Columns Small Talk

Small Talk: Ponderings of preschoolers

Jean Gillette hopes you will enjoy some of her earlier columns, in a sympathetic salute to all young moms today.

When you pass by a minivan packed with preschoolers, you may think it is just a car full of kids. 

It is, in fact, a mini think tank. While confined for long distances in their booster seats, youngsters will debate and ponder the ways of the world and draw their first conclusions on the meaning of existence. 

You would think that the subjects on their newly forming minds would relate directly to that which most concerns them. 

Where the next Batman toy is coming from, what’s for lunch and when they can next go to the park with the really neat slide. 

Instead, they swing between small points of silliness and ones of true weight. The heaviest debate we had was about marriage, when a small group of 4-year-old boys began to consider this volatile subject. 

First Bobby noted boldly that he was going to marry his little brother. Tommy, somehow more rooted in reality than the rest of the carload, promptly pointed out that you cannot marry your brother. He added that you don’t know who you are going to marry because you haven’t met them yet. 

This carried no weight with his peers. 

Bobby responded with his best defense, “My mommy told me I could marry anyone I wanted to, and I am going to marry my little brother.”

Johnny joined the debate and solidified Bobby’s sibling-preference stance by stating that he might marry his little sister. 

Tommy, however, is a patient philosopher and pointed out to Johnny that you can’t marry your sister, either. Johnny also ignored such wisdom, restating his intent. 

Finally, the true thinker of the group took a stand. Jimmy had been considering all the alleged options throughout the discussion, and now stated, “I’m not going to get married. I’m just going to get a dog.” Silence ensued as all four boys considered the enormous appeal of Jimmy’s revolutionary idea.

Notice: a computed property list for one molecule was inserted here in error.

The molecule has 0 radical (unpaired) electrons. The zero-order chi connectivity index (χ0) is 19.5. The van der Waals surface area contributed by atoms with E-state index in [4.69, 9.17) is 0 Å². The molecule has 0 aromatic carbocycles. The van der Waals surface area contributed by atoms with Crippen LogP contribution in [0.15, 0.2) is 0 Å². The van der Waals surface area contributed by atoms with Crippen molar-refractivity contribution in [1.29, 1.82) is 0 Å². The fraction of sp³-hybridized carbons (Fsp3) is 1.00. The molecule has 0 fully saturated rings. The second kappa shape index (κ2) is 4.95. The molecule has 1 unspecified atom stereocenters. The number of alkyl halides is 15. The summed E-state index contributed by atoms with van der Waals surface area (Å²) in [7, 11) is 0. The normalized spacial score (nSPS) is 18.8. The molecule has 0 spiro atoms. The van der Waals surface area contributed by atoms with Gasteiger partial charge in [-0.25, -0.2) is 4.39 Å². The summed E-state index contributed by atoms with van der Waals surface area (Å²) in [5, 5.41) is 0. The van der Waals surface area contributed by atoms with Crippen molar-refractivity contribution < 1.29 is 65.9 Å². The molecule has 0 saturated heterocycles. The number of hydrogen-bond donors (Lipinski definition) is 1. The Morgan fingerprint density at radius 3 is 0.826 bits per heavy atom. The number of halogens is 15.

When the subject came up again in the presence of my son, he added this dimension. 

“You don’t know who you are going to marry, because you don’t know what they will look like when they grow up,” he said. 

My first reaction was horror at such an attitude, emphasizing only the physical appearance in your choice of mate. 

How could I have raised such a son? I began preparing a long discussion in my head to be delivered in the next few days. 

Later, a 3-year-old neighbor girl told my son she might like to marry him. He put my fears to rest by telling her that she couldn’t know if she wanted to marry him, because she didn’t know what he would look like when he grew up. At least he’s fair, if narrow-minded. 

Other points of philosophy raised during the car-seat forum have included pondering the ways of the universe, like whether the moon is actually following us when we drive and whether or not the fog resting atop that nearby hill is actually a cloud that has come down so low or smoke from too many chimneys. 

One concluded that you get milk if you mix bread, butter and water, and another wanted  to know just how those hot-air balloons stay up so high and whether leprechauns are very tiny or sort of big. 

The kids I know are seldom interested in any cold pronouncement of the basic facts. 

They want to speculate and cogitate, and I let them, figuring that they will learn the truth soon enough from their father and the Discovery Channel. 

Whimsy will rarely be included in the three Rs, but it is alive and well in the world of the rolling preschool think tank. 

Jean Gillette isa freelance writer who never underestimates the wisdom of a 4-year-old. Contact her at

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